Minutes before kickoff, as confirmation of rumored attrition in the Virginia Tech ranks circulated social media and the ACC Network, the NC State Wolfpack faithful must have howled at the opportunity to devour a traditional conference power in a weakened state. The Wolfpack offense had run roughshod over Wake Forest, and now Virginia Tech, missing a quarter of its roster and coaching staff, seemed like easy prey.
Facing a mountain of adversity (missing practice time, illness, injury, new schemes, and consecutive losses to end 2019), Virginia Tech was on a mission to domesticate the Pack. The Hokies' offensive line dominated NC State, and Tech's new-look stable of running backs rumbled to spark a 314-yard rushing performance. It was an impressive night from the Hokies that caught many fans, pundits and analysts, including your commentator, off guard, and the Wolfpack to lick its wounds.
Moving the Nose and the Quarterback Run Threat
Virginia Tech's veteran and talented offensive line this season delivered an encore worthy performance. Size and skill plus much improved footwork and blocking angles created a perfect recipe for a whupping. It was even more impressive how the offensive line dealt with change. As early as the first drive of the second quarter, at least two different Hokies had played each offensive line position except for Brock Hoffman at center. Then, when quarterback Braxton Burmeister left the game with hand cramps, the offensive scheme drastically adjusted. The Hokies had relied heavily on zone reads under Burmeister's direction. In essence, when Burmeister operated the offense, Virginia Tech closely mirrored the Chip Kelly attack that Oregon recently brought to prominence.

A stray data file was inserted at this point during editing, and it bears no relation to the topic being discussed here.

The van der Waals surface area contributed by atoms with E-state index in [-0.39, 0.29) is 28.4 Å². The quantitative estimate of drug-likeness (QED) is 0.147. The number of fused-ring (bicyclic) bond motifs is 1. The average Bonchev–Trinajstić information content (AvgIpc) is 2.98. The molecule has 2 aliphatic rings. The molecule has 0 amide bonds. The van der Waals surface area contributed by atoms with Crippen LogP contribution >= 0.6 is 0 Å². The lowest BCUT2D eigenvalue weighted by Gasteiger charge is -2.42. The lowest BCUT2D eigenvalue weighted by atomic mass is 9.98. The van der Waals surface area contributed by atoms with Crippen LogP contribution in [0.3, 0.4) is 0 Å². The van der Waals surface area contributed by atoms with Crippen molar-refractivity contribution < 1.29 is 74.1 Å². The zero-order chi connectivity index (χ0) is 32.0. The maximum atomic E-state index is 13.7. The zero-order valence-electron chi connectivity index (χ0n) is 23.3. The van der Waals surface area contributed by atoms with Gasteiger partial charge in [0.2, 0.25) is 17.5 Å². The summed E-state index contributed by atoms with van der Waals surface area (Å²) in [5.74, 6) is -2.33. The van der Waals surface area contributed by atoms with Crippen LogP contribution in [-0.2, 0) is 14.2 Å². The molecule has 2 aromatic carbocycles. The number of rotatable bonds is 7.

With Quincy Patterson behind center, Tech adopted much heavier use of power and pin and pull technique. Instead of zoning exclusively, the Hokies were driving into defenders, pinning them away from the running lanes. No matter who was on the field, or what blocking scheme they were executing, the Hokies' offensive line consistently controlled the line of scrimmage.
As I pointed out in my preview, the key to Tech's running game was lateral movement on NC State nose tackle Alim McNeill. Tech heavily featured outside zone during Burmeister's stints, and guards Lecitus Smith, Doug Nester, and Bryan Hudson often were forced to scoop McNeill. Along with Hoffman, the foursome did a tremendous job of moving McNeill and creating cutback lanes. In addition, the threat of the quarterback run eliminated a defender from pursuit to create even more space for running backs Khalil Herbert, Raheem Blackshear, and Jalen Holston.
Out of the gate, Tech ran a staple of Oregon's playbook — an outside zone read.
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